Different therapies, such as talking therapies or cognitive behavioural therapy (CBT), can help change a person's negative thought patterns - such as anxiety - which can underpin an exercise addiction. Your GP can advise the best support for you.
"I think CBT is the treatment of choice for any behavioural issue like this," Watson says. "The type of CBT you would offer would depend on whether it's primary or secondary exercise addiction."
Talk to friends or family
If you are worried about your own exercising habits, confiding in people close to you is important, as addiction can be isolating.
If you are concerned someone close to you has an exercise addiction, speak to them in a way that isn't judgemental or confrontational.
Express your worries and offer to help, but remember they may not see they have a problem - so let them know you will be there if they do want support.
If there are certain times you may hit the gym or go for a run, try filling that period with things other than exercise. You could try a language class - which shifts your focus on to something other than the gym.
A healthy relationship with exercise is possible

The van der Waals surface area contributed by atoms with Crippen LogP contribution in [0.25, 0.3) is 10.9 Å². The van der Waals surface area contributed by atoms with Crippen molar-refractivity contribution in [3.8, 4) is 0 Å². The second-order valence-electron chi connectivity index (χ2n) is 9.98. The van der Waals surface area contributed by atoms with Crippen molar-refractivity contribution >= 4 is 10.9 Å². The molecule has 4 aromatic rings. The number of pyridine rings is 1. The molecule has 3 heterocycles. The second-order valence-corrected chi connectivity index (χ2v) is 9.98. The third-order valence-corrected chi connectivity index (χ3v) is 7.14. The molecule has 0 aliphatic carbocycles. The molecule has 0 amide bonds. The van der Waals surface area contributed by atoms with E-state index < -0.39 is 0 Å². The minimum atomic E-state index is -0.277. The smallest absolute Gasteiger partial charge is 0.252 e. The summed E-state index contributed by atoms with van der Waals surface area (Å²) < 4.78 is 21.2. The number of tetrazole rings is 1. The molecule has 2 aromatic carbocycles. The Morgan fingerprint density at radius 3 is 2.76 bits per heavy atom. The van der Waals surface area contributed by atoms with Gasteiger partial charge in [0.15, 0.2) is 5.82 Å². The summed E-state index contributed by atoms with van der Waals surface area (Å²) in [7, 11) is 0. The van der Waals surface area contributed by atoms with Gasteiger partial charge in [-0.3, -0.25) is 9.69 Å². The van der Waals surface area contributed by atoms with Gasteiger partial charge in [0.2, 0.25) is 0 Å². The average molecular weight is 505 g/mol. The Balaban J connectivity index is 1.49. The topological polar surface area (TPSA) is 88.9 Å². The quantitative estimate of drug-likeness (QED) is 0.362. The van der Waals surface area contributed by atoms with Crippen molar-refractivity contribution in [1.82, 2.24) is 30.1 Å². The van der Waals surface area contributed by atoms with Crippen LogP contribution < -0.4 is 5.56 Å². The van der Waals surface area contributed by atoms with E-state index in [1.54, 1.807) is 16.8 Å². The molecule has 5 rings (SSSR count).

You can develop a healthy relationship with exercise through variety and balance, Thompson says.
"Sport and exercise are great and should find a good place in our routine - even if this is going for a 10-minute brisk walk each day. Then think about other activities - socialising where you spend time with good people, relaxing, learning and challenging your brain and so on," he says.
"Next is balance: over your week, month or year, are there times when you do these different activities in a reasonably balanced way? So with exercise, you do more then a bit less, maybe one type of exercise for a while, then another. This lets your body recover."
Whitehead realised she had a problem when her partner expressed concerns, so she began to change her lifestyle.
"I decided to make a new Instagram account, as mine was filled with so-called 'fitspos' and people with unrealistic bodies that are not maintainable. I wanted to live a healthy lifestyle with a balance," she says.
"Fitness will always be a part of my life, but it is not the most important thing in it. I exercise to feel good now; instead of just weightlifting, I do what I fancy, from yoga to jogging to HIIT training. I don't beat myself up if I miss a workout and I'll enjoy a piece of cake guilt-free every now and then."